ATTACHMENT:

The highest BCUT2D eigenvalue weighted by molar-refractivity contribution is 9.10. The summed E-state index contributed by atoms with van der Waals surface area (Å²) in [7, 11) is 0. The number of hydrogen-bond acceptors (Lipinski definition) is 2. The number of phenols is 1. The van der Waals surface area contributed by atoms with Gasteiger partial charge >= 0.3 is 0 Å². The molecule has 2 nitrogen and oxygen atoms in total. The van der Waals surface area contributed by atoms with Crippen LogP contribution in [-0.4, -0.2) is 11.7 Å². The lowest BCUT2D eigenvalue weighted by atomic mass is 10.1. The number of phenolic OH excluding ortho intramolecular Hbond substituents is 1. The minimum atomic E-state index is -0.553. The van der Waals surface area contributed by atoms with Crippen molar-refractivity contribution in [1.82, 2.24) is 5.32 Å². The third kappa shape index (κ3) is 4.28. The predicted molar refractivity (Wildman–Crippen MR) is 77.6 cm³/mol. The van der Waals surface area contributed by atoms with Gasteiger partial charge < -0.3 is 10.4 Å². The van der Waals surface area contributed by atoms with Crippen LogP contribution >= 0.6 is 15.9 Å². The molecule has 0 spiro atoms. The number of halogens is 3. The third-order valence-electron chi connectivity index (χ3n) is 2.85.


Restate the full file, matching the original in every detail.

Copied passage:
The highest BCUT2D eigenvalue weighted by molar-refractivity contribution is 9.10. The summed E-state index contributed by atoms with van der Waals surface area (Å²) in [7, 11) is 0. The number of hydrogen-bond acceptors (Lipinski definition) is 2. The number of phenols is 1. The van der Waals surface area contributed by atoms with Gasteiger partial charge >= 0.3 is 0 Å². The molecule has 2 nitrogen and oxygen atoms in total. The van der Waals surface area contributed by atoms with Crippen LogP contribution in [-0.4, -0.2) is 11.7 Å². The lowest BCUT2D eigenvalue weighted by atomic mass is 10.1. The number of phenolic OH excluding ortho intramolecular Hbond substituents is 1. The minimum atomic E-state index is -0.553. The van der Waals surface area contributed by atoms with Crippen molar-refractivity contribution in [1.82, 2.24) is 5.32 Å². The third kappa shape index (κ3) is 4.28. The predicted molar refractivity (Wildman–Crippen MR) is 77.6 cm³/mol. The van der Waals surface area contributed by atoms with Gasteiger partial charge < -0.3 is 10.4 Å². The van der Waals surface area contributed by atoms with Crippen LogP contribution >= 0.6 is 15.9 Å². The molecule has 0 spiro atoms. The number of halogens is 3. The third-order valence-electron chi connectivity index (χ3n) is 2.85.